Looking at all the athletes who have won, they were the best in the world when they were competing in their sport. And then coming up through the pipeline of AAU when you’re in club I think it’s so important for these girls to know that this award is possible and it’s something that everyone should try to work towards in the sport of volleyball.

VBM: And of course you played in AAU nationals in Orlando as a club kid.

Carlini: Every year. We won the national championship my senior year and went to God only knows how many semifinals and finals.

VBM: So how does it feel after all this time to not be a school volleyball player?

Carlini: I don’t know, it’s kind of weird because I’m still practicing with the team and I’m still in school here. We just had our Buckinghams (where Wisconsin honors its student-athletes), so I’m not sure it’s sunk it yet, since I’m still practicing with the team and still in the weight room.

But it is kind of bizarre to think I’m kind of in no-man’s land right now and I’m trying to figure out my pro contract and I’m getting ready to move to Anaheim in less than a month, so there’s a lot of change going on, but I’m super excited to see what the future holds for me.

VBM: You signed with Stefano Bartocci, an Italian agent and he flew you and your mom over. Tell me about that.

Carlini: It was the beginning of March and we watched the final four of the Italian Cup and we explored a lot, went out to dinner and we able to meet some owners of different teams as well. He’s been super helpful and we also went to Florence.

Lauren Carlini, who can touch 10 feet, jousts in a match last season against Rutgers/UW athletics photo
Lauren Carlini, who can touch 10 feet, jousts in a match last season against Rutgers/UW athletics photo

VBM: What are your thoughts about becoming a pro and moving to Italy and all that comes with it?

Carlini: It’s a little scary, it’s scary knowing that you’re going to be overseas for eight months of the year and you’re not going to have an American on your team, there will be people who speak English but there will be hard times, as well. So I’m kind of mentally preparing myself for that.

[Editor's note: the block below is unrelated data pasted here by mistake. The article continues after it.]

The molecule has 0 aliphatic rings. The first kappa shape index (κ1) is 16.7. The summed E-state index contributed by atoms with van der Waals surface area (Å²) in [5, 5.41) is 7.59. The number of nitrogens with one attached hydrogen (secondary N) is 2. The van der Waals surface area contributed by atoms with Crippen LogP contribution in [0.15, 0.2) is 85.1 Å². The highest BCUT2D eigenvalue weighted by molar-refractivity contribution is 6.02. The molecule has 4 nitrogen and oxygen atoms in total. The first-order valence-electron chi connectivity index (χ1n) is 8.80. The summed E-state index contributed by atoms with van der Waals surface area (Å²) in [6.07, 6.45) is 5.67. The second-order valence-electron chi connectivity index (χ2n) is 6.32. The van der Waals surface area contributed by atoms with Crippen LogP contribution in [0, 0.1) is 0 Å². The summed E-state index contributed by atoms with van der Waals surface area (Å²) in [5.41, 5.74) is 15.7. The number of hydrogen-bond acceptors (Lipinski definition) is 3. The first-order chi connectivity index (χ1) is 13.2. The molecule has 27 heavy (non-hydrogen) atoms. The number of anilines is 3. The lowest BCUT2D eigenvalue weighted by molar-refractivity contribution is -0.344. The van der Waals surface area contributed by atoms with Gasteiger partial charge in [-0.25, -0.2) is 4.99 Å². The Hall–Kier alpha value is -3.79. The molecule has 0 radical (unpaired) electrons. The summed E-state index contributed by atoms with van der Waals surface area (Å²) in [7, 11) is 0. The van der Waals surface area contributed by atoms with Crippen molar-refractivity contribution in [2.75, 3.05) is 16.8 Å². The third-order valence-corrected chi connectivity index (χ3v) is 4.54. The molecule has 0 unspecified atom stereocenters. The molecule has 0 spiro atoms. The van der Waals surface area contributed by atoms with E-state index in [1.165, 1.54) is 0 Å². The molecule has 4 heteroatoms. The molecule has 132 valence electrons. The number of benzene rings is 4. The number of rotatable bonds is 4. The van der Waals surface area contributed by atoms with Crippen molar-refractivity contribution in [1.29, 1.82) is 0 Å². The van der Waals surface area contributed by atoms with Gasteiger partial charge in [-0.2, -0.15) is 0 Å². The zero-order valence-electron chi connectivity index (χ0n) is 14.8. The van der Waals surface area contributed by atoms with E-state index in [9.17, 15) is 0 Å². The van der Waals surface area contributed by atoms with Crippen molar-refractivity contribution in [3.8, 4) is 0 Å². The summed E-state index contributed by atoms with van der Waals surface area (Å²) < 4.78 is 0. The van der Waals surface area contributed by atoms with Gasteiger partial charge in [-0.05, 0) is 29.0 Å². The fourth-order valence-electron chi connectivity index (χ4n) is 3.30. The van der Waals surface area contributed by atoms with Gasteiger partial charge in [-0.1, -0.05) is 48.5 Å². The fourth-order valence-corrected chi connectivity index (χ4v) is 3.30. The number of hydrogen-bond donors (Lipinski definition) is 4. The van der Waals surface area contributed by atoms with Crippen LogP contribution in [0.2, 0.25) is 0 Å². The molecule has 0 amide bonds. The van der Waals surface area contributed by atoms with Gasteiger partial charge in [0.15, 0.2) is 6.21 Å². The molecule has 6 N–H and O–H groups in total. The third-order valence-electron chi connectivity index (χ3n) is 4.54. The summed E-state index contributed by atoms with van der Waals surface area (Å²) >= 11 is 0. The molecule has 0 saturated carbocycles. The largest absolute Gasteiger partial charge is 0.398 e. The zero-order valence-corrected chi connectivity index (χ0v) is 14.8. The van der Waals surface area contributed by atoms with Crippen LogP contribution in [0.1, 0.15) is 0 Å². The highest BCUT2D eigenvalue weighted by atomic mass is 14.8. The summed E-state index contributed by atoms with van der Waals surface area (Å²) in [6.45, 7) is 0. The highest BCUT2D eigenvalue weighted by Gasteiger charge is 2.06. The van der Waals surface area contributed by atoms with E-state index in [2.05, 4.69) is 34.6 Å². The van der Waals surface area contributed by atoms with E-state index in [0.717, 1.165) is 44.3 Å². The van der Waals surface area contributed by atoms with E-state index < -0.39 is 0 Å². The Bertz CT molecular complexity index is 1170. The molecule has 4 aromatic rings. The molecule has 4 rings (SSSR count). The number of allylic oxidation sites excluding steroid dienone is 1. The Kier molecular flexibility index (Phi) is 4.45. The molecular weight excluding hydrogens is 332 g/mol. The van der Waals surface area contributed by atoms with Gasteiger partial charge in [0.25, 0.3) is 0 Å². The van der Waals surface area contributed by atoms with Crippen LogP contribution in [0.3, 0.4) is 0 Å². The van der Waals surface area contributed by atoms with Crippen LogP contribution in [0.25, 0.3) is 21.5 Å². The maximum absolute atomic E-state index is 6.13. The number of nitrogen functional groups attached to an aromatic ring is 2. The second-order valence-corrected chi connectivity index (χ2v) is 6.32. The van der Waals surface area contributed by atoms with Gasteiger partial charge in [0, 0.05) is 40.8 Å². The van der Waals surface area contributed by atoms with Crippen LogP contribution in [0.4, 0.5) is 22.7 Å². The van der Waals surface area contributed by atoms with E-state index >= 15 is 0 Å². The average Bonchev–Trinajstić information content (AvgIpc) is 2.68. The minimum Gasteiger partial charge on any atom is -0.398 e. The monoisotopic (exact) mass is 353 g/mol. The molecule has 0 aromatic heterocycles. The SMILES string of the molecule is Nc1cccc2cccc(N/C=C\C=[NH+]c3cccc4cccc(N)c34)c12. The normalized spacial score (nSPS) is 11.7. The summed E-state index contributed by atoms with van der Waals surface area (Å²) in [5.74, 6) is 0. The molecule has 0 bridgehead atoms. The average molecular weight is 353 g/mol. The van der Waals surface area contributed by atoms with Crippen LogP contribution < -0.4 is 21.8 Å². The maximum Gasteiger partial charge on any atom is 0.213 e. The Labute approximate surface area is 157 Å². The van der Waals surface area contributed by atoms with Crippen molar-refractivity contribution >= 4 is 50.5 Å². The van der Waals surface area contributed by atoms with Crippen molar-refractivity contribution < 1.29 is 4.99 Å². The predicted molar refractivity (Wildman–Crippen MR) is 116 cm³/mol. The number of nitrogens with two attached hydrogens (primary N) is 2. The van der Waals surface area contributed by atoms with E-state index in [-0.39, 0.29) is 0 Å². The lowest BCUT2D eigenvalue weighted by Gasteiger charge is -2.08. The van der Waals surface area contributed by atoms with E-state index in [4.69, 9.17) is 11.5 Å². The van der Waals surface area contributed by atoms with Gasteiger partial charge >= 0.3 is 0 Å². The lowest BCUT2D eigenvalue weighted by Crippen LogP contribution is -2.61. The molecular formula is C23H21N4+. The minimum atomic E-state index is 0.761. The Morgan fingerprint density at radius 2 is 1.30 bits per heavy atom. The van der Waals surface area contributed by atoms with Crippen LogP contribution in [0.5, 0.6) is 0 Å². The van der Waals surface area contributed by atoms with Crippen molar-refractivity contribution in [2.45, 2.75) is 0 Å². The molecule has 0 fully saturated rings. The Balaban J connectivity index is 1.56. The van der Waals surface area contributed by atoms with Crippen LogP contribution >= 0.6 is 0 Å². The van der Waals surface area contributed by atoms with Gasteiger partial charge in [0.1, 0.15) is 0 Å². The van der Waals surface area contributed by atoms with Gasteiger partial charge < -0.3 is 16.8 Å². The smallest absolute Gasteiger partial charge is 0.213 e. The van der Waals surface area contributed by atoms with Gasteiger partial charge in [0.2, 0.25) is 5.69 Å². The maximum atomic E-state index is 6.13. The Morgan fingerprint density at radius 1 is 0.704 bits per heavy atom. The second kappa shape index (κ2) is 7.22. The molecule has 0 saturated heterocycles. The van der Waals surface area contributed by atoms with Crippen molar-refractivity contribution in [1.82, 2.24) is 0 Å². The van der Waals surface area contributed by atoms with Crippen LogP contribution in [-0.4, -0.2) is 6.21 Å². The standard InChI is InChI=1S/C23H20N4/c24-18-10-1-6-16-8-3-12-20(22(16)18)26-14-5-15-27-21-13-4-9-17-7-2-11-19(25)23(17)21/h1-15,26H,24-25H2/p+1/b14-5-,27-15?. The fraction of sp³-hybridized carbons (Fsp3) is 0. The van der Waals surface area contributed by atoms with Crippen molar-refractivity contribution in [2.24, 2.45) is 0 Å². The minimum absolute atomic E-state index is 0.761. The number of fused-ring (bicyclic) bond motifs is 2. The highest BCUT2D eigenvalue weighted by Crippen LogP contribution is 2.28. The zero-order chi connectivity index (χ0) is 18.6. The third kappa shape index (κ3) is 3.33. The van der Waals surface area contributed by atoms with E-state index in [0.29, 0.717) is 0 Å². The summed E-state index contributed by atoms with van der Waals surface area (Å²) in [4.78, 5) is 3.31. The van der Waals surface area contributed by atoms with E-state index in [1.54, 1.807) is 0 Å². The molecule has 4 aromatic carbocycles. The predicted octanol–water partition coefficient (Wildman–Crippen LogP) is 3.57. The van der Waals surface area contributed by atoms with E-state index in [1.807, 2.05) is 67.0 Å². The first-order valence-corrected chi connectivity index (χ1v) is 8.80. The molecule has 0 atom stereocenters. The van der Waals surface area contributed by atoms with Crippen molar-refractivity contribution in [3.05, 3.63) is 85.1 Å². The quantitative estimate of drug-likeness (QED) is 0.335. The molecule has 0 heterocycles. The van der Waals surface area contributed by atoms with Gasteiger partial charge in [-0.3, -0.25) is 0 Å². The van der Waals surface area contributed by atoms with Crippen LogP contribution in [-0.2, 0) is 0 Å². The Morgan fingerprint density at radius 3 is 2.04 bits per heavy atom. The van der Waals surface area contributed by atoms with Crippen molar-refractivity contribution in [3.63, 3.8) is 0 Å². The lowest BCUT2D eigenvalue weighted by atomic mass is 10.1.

In terms of becoming a pro, it sucks for volleyball because there’s not a lot of information on it. There’s not a lot of information on finding an agent and how you go about that process. The types of teams and leagues that are overseas. Who are the strong ones and who are the weak ones? There’s just so much information on college volleyball and the NCAA and then you get shoved into this whole ‘nother world and you have to rely on other people who have been in that position.

I can’t even name the amount of people who I’ve been in contact with. National-team coaches, prior national-team girls, current national-team girls, just texting them and emailing about anything I could get information about. And I’m so grateful because they’ve been so helpful. Everyone is kind of in this together and I think there’s a really good culture going on in USA Volleyball right now where if you need any help with anything overseas or being a pro they’ll give you an honest opinion on everything. It’s been super. It’s been information overload at times, but having them help out and give me their honest opinions has been super helpful.

VBM: I would think it’s pretty good to be Lauren Carlini right now. You’re having the time of your life and you realize it.

Carlini: I’ve been telling everyone how these past few weeks have been such a whirlwind for me. I knew the month of April would be super crazy, but between winning the AAU Sullivan Award, getting the Big Ten Medal of Honor, being able to go out to Colorado and and developing my brand and creating videos that are going to be able to help kids, coaches and parents in all age groups, and preparing myself to be on the women’s national team in less than a month. And graduating! There’s just so much going on right now and it’s been so crazy and so super busy.

But I’m so excited to see what’s ahead and see where this takes me. I’m excited to sign my pro contract and, honestly, I’m ready to go make history with the U.S. national team. I’m so ready.